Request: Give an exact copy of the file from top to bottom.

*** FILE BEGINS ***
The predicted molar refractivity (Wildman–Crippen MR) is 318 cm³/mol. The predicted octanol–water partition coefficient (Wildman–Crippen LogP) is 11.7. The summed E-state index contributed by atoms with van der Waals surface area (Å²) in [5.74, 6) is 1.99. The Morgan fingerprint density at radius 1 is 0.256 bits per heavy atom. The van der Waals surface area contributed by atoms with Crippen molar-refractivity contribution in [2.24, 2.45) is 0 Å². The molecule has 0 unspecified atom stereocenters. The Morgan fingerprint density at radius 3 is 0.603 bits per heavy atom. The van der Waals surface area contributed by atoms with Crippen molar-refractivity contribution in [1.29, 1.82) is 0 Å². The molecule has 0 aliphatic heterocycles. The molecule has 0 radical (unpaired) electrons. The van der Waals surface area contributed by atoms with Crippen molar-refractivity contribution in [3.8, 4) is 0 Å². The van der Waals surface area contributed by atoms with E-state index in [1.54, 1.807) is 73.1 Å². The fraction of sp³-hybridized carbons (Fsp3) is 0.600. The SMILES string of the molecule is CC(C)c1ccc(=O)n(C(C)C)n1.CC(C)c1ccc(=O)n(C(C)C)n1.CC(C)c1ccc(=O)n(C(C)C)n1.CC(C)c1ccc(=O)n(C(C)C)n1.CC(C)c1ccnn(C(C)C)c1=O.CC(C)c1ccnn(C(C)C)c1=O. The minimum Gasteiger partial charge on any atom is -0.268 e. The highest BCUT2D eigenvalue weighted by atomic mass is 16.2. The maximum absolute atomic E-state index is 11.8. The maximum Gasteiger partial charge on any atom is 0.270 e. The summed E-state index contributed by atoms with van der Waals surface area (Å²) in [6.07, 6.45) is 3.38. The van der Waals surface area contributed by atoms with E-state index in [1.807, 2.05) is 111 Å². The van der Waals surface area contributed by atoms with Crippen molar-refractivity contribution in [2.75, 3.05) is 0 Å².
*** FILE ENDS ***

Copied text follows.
The predicted molar refractivity (Wildman–Crippen MR) is 318 cm³/mol. The predicted octanol–water partition coefficient (Wildman–Crippen LogP) is 11.7. The summed E-state index contributed by atoms with van der Waals surface area (Å²) in [5.74, 6) is 1.99. The Morgan fingerprint density at radius 1 is 0.256 bits per heavy atom. The van der Waals surface area contributed by atoms with Crippen molar-refractivity contribution in [2.24, 2.45) is 0 Å². The molecule has 0 unspecified atom stereocenters. The Morgan fingerprint density at radius 3 is 0.603 bits per heavy atom. The van der Waals surface area contributed by atoms with Crippen molar-refractivity contribution in [1.29, 1.82) is 0 Å². The molecule has 0 aliphatic heterocycles. The molecule has 0 radical (unpaired) electrons. The van der Waals surface area contributed by atoms with Crippen molar-refractivity contribution in [3.8, 4) is 0 Å². The van der Waals surface area contributed by atoms with E-state index in [1.54, 1.807) is 73.1 Å². The fraction of sp³-hybridized carbons (Fsp3) is 0.600. The SMILES string of the molecule is CC(C)c1ccc(=O)n(C(C)C)n1.CC(C)c1ccc(=O)n(C(C)C)n1.CC(C)c1ccc(=O)n(C(C)C)n1.CC(C)c1ccc(=O)n(C(C)C)n1.CC(C)c1ccnn(C(C)C)c1=O.CC(C)c1ccnn(C(C)C)c1=O. The minimum Gasteiger partial charge on any atom is -0.268 e. The highest BCUT2D eigenvalue weighted by atomic mass is 16.2. The maximum absolute atomic E-state index is 11.8. The maximum Gasteiger partial charge on any atom is 0.270 e. The summed E-state index contributed by atoms with van der Waals surface area (Å²) in [6.07, 6.45) is 3.38. The van der Waals surface area contributed by atoms with E-state index in [1.807, 2.05) is 111 Å². The van der Waals surface area contributed by atoms with Crippen molar-refractivity contribution in [2.75, 3.05) is 0 Å².